Throughout the United States, several states have legalized recreational or medicinal marijuana in the election this November, a development that was overshadowed by Donald Trump’s election, so many weren’t paying attention to it. These results show that the legalization of marijuana is something that nobody can ignore anymore. It is becoming more and more common and widespread, and everyone will be affected by it.
One big argument of those opposing the legalization of marijuana is that this isn’t the same weed people’s hippie grandfathers were smoking in the 1960’s; it’s much stronger. Caleb Hellerman stated in an article he wrote for CNN that in 1972 the average THC was 1%, 3%-4% in the 1990’s, and is 13% today.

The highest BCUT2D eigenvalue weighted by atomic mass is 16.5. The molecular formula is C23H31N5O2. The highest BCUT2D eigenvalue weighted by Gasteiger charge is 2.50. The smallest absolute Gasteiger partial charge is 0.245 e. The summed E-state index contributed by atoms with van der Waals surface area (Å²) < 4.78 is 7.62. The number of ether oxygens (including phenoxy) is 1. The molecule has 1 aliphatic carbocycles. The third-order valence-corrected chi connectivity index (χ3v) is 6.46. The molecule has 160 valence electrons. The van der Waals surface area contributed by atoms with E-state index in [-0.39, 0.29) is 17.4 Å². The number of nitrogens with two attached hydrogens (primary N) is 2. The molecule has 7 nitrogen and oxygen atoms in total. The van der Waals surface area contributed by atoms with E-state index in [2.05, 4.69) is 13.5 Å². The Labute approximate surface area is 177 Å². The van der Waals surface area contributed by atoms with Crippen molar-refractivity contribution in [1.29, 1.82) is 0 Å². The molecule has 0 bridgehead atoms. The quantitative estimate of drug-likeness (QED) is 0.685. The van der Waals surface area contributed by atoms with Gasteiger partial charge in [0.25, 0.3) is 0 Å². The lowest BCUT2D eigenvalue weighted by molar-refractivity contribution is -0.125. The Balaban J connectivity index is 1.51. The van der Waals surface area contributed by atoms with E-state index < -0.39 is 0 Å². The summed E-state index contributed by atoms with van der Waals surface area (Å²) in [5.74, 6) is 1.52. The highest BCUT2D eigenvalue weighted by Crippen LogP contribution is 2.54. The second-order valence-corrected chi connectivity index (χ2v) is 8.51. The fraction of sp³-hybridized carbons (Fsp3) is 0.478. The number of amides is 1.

So why exactly is weed becoming stronger as time goes on?
This occurs through selective breeding of positive traits in cannabis plants, with the goal in mind to create offspring that would get you more high. The principle behind cross breeding different strains of cannabis to try and optimize the best dominant and recessive traits from the parent strains to create a new strain comes from Gregor Mendel’s cross breeding of pea plants.
So what exactly is the process that Mendel used to make his findings with the pea plants that led to him becoming the father of modern genetics? Well, it’s very similar to what scientists use today.
Focusing on the science behind Mendel, his experiment was to test the ability to cross breed and mix traits from different pea plants. His null hypothesis would have been that the plants could not be cross bred or would not offer any new traits, and his alternative hypothesis would have been that certain characteristics from each parent plant would be given to the offspring.